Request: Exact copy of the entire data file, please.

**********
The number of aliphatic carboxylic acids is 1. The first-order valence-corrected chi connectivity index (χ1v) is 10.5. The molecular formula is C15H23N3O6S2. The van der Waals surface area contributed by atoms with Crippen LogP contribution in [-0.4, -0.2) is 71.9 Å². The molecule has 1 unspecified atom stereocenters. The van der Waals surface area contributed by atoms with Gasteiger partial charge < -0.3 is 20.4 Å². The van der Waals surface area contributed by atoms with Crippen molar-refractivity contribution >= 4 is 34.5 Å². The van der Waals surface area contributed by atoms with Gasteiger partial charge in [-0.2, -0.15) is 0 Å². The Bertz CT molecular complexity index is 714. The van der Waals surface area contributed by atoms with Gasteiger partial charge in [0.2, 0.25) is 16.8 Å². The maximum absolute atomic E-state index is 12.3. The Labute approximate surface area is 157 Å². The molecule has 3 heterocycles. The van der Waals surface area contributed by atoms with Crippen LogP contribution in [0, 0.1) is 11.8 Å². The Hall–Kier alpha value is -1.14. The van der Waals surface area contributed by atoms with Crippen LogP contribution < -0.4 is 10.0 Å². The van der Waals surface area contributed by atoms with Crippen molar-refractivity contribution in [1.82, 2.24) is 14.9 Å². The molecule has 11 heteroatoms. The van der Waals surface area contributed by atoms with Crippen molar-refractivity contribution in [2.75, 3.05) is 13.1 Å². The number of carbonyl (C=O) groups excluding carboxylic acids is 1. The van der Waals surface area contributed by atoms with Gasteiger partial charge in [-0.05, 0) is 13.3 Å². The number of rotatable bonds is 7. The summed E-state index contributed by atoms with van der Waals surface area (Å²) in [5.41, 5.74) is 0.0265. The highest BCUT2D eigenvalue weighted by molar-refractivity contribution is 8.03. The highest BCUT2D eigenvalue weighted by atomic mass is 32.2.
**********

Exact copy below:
The number of aliphatic carboxylic acids is 1. The first-order valence-corrected chi connectivity index (χ1v) is 10.5. The molecular formula is C15H23N3O6S2. The van der Waals surface area contributed by atoms with Crippen LogP contribution in [-0.4, -0.2) is 71.9 Å². The molecule has 1 unspecified atom stereocenters. The van der Waals surface area contributed by atoms with Gasteiger partial charge < -0.3 is 20.4 Å². The van der Waals surface area contributed by atoms with Crippen molar-refractivity contribution >= 4 is 34.5 Å². The van der Waals surface area contributed by atoms with Gasteiger partial charge in [-0.2, -0.15) is 0 Å². The Bertz CT molecular complexity index is 714. The van der Waals surface area contributed by atoms with Gasteiger partial charge in [0.2, 0.25) is 16.8 Å². The maximum absolute atomic E-state index is 12.3. The Labute approximate surface area is 157 Å². The molecule has 3 heterocycles. The van der Waals surface area contributed by atoms with Crippen LogP contribution in [0, 0.1) is 11.8 Å². The Hall–Kier alpha value is -1.14. The van der Waals surface area contributed by atoms with Crippen LogP contribution < -0.4 is 10.0 Å². The van der Waals surface area contributed by atoms with Crippen molar-refractivity contribution in [1.82, 2.24) is 14.9 Å². The molecule has 11 heteroatoms. The van der Waals surface area contributed by atoms with Crippen molar-refractivity contribution in [2.75, 3.05) is 13.1 Å². The number of carbonyl (C=O) groups excluding carboxylic acids is 1. The van der Waals surface area contributed by atoms with Gasteiger partial charge in [-0.05, 0) is 13.3 Å². The number of rotatable bonds is 7. The summed E-state index contributed by atoms with van der Waals surface area (Å²) in [5.41, 5.74) is 0.0265. The highest BCUT2D eigenvalue weighted by molar-refractivity contribution is 8.03. The highest BCUT2D eigenvalue weighted by atomic mass is 32.2.